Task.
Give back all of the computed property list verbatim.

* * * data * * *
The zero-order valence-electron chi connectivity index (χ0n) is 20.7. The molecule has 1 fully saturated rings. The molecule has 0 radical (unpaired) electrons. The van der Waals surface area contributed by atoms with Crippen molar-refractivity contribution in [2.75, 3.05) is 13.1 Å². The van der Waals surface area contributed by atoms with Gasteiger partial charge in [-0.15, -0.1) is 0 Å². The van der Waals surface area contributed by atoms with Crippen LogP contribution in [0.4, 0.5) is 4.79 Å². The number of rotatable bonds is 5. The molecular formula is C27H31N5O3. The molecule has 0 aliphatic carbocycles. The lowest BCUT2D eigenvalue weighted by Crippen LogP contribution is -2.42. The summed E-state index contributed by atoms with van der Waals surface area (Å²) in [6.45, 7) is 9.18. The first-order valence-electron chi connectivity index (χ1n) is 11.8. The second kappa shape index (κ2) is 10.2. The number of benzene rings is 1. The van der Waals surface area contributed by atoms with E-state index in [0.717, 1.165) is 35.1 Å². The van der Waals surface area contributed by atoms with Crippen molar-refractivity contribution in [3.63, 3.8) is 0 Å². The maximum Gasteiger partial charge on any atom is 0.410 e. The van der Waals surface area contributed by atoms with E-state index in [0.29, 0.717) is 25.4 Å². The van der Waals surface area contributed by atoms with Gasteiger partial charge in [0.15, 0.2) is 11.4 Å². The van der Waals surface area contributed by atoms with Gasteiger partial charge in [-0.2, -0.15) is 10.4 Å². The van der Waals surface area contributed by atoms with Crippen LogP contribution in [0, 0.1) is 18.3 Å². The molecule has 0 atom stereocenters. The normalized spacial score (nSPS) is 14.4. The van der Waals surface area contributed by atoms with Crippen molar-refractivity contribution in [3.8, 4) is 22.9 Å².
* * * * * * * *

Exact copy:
The zero-order valence-electron chi connectivity index (χ0n) is 20.7. The molecule has 1 fully saturated rings. The molecule has 0 radical (unpaired) electrons. The van der Waals surface area contributed by atoms with Crippen molar-refractivity contribution in [2.75, 3.05) is 13.1 Å². The van der Waals surface area contributed by atoms with Gasteiger partial charge in [-0.15, -0.1) is 0 Å². The van der Waals surface area contributed by atoms with Crippen LogP contribution in [0.4, 0.5) is 4.79 Å². The number of rotatable bonds is 5. The molecular formula is C27H31N5O3. The molecule has 0 aliphatic carbocycles. The lowest BCUT2D eigenvalue weighted by Crippen LogP contribution is -2.42. The summed E-state index contributed by atoms with van der Waals surface area (Å²) in [6.45, 7) is 9.18. The first-order valence-electron chi connectivity index (χ1n) is 11.8. The second kappa shape index (κ2) is 10.2. The number of benzene rings is 1. The van der Waals surface area contributed by atoms with E-state index in [0.717, 1.165) is 35.1 Å². The van der Waals surface area contributed by atoms with Crippen molar-refractivity contribution in [3.63, 3.8) is 0 Å². The maximum Gasteiger partial charge on any atom is 0.410 e. The van der Waals surface area contributed by atoms with E-state index in [0.29, 0.717) is 25.4 Å². The van der Waals surface area contributed by atoms with Gasteiger partial charge in [0.15, 0.2) is 11.4 Å². The van der Waals surface area contributed by atoms with Gasteiger partial charge in [-0.2, -0.15) is 10.4 Å². The van der Waals surface area contributed by atoms with Crippen LogP contribution in [0, 0.1) is 18.3 Å². The molecule has 0 atom stereocenters. The normalized spacial score (nSPS) is 14.4. The van der Waals surface area contributed by atoms with Crippen molar-refractivity contribution in [3.8, 4) is 22.9 Å².